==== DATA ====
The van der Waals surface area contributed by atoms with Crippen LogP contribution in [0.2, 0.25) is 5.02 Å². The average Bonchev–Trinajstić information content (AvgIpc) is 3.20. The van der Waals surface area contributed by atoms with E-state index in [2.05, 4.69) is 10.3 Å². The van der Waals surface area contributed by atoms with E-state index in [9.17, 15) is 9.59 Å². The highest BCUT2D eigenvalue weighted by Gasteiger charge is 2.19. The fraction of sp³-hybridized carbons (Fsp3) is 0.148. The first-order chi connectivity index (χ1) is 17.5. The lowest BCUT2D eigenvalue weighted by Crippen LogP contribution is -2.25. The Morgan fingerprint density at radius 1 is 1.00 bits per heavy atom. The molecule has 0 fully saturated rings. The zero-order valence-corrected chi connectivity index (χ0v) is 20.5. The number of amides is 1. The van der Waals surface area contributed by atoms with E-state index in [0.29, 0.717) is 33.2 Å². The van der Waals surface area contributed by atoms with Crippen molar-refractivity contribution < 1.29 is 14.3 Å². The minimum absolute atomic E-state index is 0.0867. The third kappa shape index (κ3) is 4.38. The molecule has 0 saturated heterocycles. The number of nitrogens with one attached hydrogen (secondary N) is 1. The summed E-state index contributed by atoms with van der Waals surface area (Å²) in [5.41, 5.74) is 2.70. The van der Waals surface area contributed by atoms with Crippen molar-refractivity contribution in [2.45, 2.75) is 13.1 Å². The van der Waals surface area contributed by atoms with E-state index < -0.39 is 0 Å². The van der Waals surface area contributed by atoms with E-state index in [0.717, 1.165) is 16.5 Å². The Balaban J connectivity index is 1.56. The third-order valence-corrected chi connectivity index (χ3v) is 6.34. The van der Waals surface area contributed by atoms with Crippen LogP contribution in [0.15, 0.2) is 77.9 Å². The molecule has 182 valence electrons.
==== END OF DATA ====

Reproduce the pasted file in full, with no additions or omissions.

The van der Waals surface area contributed by atoms with Crippen LogP contribution in [0.2, 0.25) is 5.02 Å². The average Bonchev–Trinajstić information content (AvgIpc) is 3.20. The van der Waals surface area contributed by atoms with E-state index in [2.05, 4.69) is 10.3 Å². The van der Waals surface area contributed by atoms with E-state index in [9.17, 15) is 9.59 Å². The highest BCUT2D eigenvalue weighted by Gasteiger charge is 2.19. The fraction of sp³-hybridized carbons (Fsp3) is 0.148. The first-order chi connectivity index (χ1) is 17.5. The lowest BCUT2D eigenvalue weighted by Crippen LogP contribution is -2.25. The Morgan fingerprint density at radius 1 is 1.00 bits per heavy atom. The molecule has 0 fully saturated rings. The zero-order valence-corrected chi connectivity index (χ0v) is 20.5. The number of amides is 1. The van der Waals surface area contributed by atoms with E-state index in [0.29, 0.717) is 33.2 Å². The van der Waals surface area contributed by atoms with Crippen molar-refractivity contribution < 1.29 is 14.3 Å². The minimum absolute atomic E-state index is 0.0867. The third kappa shape index (κ3) is 4.38. The molecule has 0 saturated heterocycles. The number of nitrogens with one attached hydrogen (secondary N) is 1. The summed E-state index contributed by atoms with van der Waals surface area (Å²) in [5.41, 5.74) is 2.70. The van der Waals surface area contributed by atoms with Crippen molar-refractivity contribution in [2.45, 2.75) is 13.1 Å². The van der Waals surface area contributed by atoms with E-state index < -0.39 is 0 Å². The van der Waals surface area contributed by atoms with E-state index in [0.717, 1.165) is 16.5 Å². The Balaban J connectivity index is 1.56. The third-order valence-corrected chi connectivity index (χ3v) is 6.34. The van der Waals surface area contributed by atoms with Crippen LogP contribution in [0.15, 0.2) is 77.9 Å². The molecule has 182 valence electrons.